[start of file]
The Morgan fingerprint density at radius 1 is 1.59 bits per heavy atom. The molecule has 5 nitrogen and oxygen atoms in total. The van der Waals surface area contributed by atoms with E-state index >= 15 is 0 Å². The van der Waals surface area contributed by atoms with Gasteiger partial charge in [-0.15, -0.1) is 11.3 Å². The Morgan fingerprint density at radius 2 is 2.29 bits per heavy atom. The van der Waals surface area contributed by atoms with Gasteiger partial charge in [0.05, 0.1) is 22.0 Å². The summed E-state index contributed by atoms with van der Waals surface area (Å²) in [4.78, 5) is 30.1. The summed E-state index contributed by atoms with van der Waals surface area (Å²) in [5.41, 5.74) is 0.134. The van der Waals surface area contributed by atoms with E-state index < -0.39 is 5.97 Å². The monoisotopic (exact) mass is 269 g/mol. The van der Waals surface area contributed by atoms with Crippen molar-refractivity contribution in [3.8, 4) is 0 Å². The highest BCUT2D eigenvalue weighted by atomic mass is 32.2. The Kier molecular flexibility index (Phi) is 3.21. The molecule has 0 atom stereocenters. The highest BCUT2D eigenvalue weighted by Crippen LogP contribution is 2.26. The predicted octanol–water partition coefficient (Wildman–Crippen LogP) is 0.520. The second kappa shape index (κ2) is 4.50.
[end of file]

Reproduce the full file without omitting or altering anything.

The Morgan fingerprint density at radius 1 is 1.59 bits per heavy atom. The molecule has 5 nitrogen and oxygen atoms in total. The van der Waals surface area contributed by atoms with E-state index >= 15 is 0 Å². The van der Waals surface area contributed by atoms with Gasteiger partial charge in [-0.15, -0.1) is 11.3 Å². The Morgan fingerprint density at radius 2 is 2.29 bits per heavy atom. The van der Waals surface area contributed by atoms with Gasteiger partial charge in [0.05, 0.1) is 22.0 Å². The summed E-state index contributed by atoms with van der Waals surface area (Å²) in [4.78, 5) is 30.1. The summed E-state index contributed by atoms with van der Waals surface area (Å²) in [5.41, 5.74) is 0.134. The van der Waals surface area contributed by atoms with E-state index < -0.39 is 5.97 Å². The monoisotopic (exact) mass is 269 g/mol. The van der Waals surface area contributed by atoms with Crippen molar-refractivity contribution in [3.8, 4) is 0 Å². The highest BCUT2D eigenvalue weighted by atomic mass is 32.2. The Kier molecular flexibility index (Phi) is 3.21. The molecule has 0 atom stereocenters. The highest BCUT2D eigenvalue weighted by Crippen LogP contribution is 2.26. The predicted octanol–water partition coefficient (Wildman–Crippen LogP) is 0.520. The second kappa shape index (κ2) is 4.50.